Our NASCAR team takes on some of the most pressing questions in NASCAR this week in the NASCAR Roundtable.
As the Cup Series heads to Bristol this week, several drivers are still searching for a win to lock themselves into the playoffs. Who do you predict will have the best chance to win there?
Jim: The short tracks and road courses are sort of "speed neutralizers" which is why I think Joey Logano could still make his way into the playoffs with a victory. Looking at the remaining tracks until Chicagoland, I still think it's possible Team Penske ends up with both drivers competing for the championship.
Lee: Of the drivers needing a win to get in, the battle comes down to Matt Kenseth and Joey Logano. Both have multiple wins at Thunder Valley — and solid teams behind them. While Kenseth would earn the final transfer spot based on points as of now, Logano needs a Hail Mary to qualify for the playoffs. Considering he’s won two of the last three night races at Bristol, Logano has to be considered the favorite. He has an average finish of fifth in his last five starts at BMS in August.
Nick: Matt Kenseth comes to mind. He's a four-time winner at BMS and scored a top five in the first race earlier this year. But even without a win, Kenseth may be safe. On the other side of the fence is Joey Logano, who is in a must-win situation coming to a track where he has proven he can win at.
Tim: I think Joey Logano will get the win this weekend and qualify for the playoffs. Matt Kenseth and Clint Bowyer are two more drivers needing a win and if it’s not Logano out of this group, I like Kenseth’s chances to score his first win of the season.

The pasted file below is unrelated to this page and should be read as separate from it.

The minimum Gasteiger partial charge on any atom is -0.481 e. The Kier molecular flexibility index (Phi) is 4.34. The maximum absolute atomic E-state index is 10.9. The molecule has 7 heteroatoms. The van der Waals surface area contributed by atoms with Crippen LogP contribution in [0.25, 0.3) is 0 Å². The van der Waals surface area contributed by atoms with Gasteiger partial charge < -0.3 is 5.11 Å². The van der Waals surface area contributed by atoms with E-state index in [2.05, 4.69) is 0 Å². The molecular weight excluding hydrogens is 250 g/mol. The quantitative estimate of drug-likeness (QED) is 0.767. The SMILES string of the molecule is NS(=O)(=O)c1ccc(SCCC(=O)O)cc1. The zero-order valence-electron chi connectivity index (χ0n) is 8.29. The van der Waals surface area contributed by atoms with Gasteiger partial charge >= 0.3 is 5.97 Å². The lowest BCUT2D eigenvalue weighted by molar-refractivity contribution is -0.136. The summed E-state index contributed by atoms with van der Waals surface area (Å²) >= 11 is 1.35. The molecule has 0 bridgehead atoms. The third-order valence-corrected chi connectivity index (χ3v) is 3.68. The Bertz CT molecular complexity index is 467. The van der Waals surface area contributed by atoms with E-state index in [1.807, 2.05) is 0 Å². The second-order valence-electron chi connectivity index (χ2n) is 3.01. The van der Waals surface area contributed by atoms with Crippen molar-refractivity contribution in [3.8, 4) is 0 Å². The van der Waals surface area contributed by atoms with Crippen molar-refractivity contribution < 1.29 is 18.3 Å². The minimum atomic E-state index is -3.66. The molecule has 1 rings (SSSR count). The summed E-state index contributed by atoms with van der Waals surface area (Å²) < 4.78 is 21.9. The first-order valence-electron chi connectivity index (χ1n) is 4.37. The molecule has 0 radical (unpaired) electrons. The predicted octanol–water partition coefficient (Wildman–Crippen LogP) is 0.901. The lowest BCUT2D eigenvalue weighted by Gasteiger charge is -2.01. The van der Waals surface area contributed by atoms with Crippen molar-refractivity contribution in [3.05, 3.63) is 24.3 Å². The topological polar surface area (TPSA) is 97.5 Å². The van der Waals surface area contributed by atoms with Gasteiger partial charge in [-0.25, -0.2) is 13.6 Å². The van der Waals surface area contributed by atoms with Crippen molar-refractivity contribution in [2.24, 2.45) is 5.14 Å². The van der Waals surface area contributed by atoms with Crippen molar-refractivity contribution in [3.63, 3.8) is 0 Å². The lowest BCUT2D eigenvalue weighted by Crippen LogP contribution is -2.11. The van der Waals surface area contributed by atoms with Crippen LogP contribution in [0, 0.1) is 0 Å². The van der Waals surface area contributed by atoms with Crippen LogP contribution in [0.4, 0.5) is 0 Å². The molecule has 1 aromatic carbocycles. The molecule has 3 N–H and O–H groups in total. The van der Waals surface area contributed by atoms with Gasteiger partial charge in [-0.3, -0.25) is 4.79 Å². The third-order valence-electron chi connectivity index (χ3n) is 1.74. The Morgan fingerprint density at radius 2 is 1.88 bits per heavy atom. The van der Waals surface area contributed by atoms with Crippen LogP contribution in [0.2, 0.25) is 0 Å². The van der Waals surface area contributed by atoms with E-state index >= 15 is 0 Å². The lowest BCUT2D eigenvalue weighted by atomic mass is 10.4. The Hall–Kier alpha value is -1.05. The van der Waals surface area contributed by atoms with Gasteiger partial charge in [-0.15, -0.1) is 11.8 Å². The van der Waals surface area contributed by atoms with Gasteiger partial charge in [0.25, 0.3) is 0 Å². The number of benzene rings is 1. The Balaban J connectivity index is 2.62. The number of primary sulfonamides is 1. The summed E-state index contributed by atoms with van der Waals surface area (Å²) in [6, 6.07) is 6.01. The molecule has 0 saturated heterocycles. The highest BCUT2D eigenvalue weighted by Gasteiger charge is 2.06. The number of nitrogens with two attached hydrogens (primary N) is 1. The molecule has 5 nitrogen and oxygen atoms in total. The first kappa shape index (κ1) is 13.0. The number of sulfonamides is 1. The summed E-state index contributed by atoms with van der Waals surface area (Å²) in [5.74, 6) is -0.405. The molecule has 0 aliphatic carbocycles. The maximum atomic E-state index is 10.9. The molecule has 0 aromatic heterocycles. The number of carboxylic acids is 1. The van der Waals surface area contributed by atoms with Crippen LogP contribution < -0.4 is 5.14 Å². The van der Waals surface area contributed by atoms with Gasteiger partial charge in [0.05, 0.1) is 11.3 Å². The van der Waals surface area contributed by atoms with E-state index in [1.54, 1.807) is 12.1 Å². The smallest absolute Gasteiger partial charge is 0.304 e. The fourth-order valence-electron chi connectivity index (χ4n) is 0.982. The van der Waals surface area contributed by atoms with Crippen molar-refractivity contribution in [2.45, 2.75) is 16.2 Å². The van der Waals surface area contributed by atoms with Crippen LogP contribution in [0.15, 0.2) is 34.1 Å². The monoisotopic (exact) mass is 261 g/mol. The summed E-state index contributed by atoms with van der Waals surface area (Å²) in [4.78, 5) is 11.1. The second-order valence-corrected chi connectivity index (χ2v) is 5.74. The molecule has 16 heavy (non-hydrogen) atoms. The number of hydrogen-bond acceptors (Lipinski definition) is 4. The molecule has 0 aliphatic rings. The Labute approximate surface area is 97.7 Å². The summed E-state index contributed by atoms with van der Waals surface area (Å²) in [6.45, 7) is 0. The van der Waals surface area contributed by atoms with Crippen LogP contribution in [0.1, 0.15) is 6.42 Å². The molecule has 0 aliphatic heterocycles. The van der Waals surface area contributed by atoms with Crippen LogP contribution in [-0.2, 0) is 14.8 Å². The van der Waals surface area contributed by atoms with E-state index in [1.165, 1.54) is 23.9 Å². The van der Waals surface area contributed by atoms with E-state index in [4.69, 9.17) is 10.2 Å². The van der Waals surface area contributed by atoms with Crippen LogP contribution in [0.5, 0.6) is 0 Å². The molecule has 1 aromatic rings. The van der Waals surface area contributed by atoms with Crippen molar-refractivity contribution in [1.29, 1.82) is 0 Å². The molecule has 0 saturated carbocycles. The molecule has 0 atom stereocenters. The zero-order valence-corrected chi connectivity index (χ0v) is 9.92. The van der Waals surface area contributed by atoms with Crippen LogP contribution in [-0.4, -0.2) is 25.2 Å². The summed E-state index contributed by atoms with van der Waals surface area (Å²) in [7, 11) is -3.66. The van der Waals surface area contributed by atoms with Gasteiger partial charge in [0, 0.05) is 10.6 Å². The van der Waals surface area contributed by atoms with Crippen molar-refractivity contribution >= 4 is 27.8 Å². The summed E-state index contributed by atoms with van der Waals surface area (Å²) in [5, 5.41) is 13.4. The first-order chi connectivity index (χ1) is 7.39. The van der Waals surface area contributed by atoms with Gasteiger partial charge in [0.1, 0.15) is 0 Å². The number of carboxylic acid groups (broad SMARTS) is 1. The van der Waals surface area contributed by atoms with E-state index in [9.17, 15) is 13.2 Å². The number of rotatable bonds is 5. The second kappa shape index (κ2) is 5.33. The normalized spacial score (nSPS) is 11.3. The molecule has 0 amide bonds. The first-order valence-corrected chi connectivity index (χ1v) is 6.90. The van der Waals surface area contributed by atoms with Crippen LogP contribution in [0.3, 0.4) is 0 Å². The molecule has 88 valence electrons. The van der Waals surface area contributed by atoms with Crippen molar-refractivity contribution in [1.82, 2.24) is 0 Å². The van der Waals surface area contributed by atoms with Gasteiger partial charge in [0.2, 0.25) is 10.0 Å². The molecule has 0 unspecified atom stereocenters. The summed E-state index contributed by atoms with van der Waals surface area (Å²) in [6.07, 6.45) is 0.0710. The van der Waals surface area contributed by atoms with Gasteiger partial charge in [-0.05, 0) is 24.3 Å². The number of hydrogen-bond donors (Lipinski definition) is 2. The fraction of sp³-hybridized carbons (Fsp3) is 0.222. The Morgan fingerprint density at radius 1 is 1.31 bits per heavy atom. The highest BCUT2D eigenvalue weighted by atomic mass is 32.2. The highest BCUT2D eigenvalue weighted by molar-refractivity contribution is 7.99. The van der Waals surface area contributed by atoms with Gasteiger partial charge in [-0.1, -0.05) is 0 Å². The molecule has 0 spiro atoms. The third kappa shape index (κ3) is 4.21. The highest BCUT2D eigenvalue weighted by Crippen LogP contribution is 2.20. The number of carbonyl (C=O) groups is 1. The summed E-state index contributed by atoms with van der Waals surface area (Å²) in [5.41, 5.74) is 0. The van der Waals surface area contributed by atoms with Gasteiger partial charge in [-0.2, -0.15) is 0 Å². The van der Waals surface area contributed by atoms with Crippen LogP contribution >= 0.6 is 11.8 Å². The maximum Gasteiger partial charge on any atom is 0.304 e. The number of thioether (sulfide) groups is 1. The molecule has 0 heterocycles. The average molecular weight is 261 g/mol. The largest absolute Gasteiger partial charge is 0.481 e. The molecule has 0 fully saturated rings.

Darrell Wallace Jr.'s win at Michigan has to be the feel-good story of last weekend. His crew chief was Shane Huffman, a former driver. While engineers play a vital role on today's NASCAR teams, how important and helpful is it to have a former driver as a crew chief?
Jim: It's no secret some of the best driver-crew combinations in NASCAR right now involve crew chiefs who used to be drivers themselves. On the Cup side, you have the combinations of Rodney Childers and Kevin Harvick, Matt McCall and Jamie McMurray and Brad Keselowski and Paul Wolfe. In previous stories on the subject, each of the drivers said they found they were able to relate to their respective crew chiefs because they knew what drivers were looking for since they had been drivers themselves. At some point, I believe there will be just as many of those type of crew chiefs as there are former engineers.
Lee: Extremely helpful. Crew chiefs and spotters that have raced have a better understanding of the driver’s desires. The ability to create effective solutions for a driver’s wants and needs improve his or her comfort level behind the wheel and ultimately the results.
Nick: The biggest advantage of having a former driver as a crew chief is a natural understanding of what you're man behind the wheel is dealing with and what they need.
Tim: Call me old school, but I feel like we’ll see this trend more moving forward than using engineers. A former driver can help the driver they’re working with more because they can relate to what the driver is telling them about the track and the car as they might have been in that same situation before. Also, with the success of Rodney Childers and Kevin Harvick, I think more owners will be apt to giving a former driver a shot.